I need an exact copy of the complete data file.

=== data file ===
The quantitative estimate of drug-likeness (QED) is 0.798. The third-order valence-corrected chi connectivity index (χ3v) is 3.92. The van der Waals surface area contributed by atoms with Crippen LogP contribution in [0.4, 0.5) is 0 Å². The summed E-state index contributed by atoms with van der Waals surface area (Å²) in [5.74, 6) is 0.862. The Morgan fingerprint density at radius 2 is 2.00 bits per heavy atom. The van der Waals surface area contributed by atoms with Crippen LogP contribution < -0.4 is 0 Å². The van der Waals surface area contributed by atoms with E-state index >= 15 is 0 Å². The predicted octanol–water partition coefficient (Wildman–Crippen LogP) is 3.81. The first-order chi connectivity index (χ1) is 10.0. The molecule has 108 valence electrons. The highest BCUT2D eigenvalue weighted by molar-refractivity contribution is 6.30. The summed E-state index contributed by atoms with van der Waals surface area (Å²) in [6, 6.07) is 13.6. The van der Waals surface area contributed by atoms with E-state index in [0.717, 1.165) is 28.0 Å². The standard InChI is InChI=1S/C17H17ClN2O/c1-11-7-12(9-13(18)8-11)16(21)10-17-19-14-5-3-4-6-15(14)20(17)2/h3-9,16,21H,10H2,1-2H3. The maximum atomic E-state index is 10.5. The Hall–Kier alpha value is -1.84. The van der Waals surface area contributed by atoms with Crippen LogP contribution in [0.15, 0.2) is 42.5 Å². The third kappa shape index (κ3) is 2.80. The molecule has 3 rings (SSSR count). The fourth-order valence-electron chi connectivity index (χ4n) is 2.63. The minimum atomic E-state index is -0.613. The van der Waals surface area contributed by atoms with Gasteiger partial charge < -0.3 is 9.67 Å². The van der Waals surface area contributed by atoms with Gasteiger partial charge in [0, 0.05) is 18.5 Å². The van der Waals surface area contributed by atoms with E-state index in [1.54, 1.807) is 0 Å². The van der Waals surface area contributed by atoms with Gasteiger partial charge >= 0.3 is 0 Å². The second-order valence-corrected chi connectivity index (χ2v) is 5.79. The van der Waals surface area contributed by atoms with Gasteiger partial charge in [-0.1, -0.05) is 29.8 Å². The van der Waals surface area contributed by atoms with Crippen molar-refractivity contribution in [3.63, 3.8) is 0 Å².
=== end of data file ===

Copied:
The quantitative estimate of drug-likeness (QED) is 0.798. The third-order valence-corrected chi connectivity index (χ3v) is 3.92. The van der Waals surface area contributed by atoms with Crippen LogP contribution in [0.4, 0.5) is 0 Å². The summed E-state index contributed by atoms with van der Waals surface area (Å²) in [5.74, 6) is 0.862. The Morgan fingerprint density at radius 2 is 2.00 bits per heavy atom. The van der Waals surface area contributed by atoms with Crippen LogP contribution < -0.4 is 0 Å². The van der Waals surface area contributed by atoms with E-state index >= 15 is 0 Å². The predicted octanol–water partition coefficient (Wildman–Crippen LogP) is 3.81. The first-order chi connectivity index (χ1) is 10.0. The molecule has 108 valence electrons. The highest BCUT2D eigenvalue weighted by molar-refractivity contribution is 6.30. The summed E-state index contributed by atoms with van der Waals surface area (Å²) in [6, 6.07) is 13.6. The van der Waals surface area contributed by atoms with E-state index in [0.717, 1.165) is 28.0 Å². The standard InChI is InChI=1S/C17H17ClN2O/c1-11-7-12(9-13(18)8-11)16(21)10-17-19-14-5-3-4-6-15(14)20(17)2/h3-9,16,21H,10H2,1-2H3. The maximum atomic E-state index is 10.5. The Hall–Kier alpha value is -1.84. The van der Waals surface area contributed by atoms with Crippen LogP contribution in [0.15, 0.2) is 42.5 Å². The third kappa shape index (κ3) is 2.80. The molecule has 3 rings (SSSR count). The fourth-order valence-electron chi connectivity index (χ4n) is 2.63. The minimum atomic E-state index is -0.613. The van der Waals surface area contributed by atoms with Gasteiger partial charge < -0.3 is 9.67 Å². The van der Waals surface area contributed by atoms with Gasteiger partial charge in [0, 0.05) is 18.5 Å². The van der Waals surface area contributed by atoms with E-state index in [1.54, 1.807) is 0 Å². The van der Waals surface area contributed by atoms with Gasteiger partial charge >= 0.3 is 0 Å². The second-order valence-corrected chi connectivity index (χ2v) is 5.79. The van der Waals surface area contributed by atoms with Gasteiger partial charge in [-0.1, -0.05) is 29.8 Å². The van der Waals surface area contributed by atoms with Crippen molar-refractivity contribution in [3.63, 3.8) is 0 Å².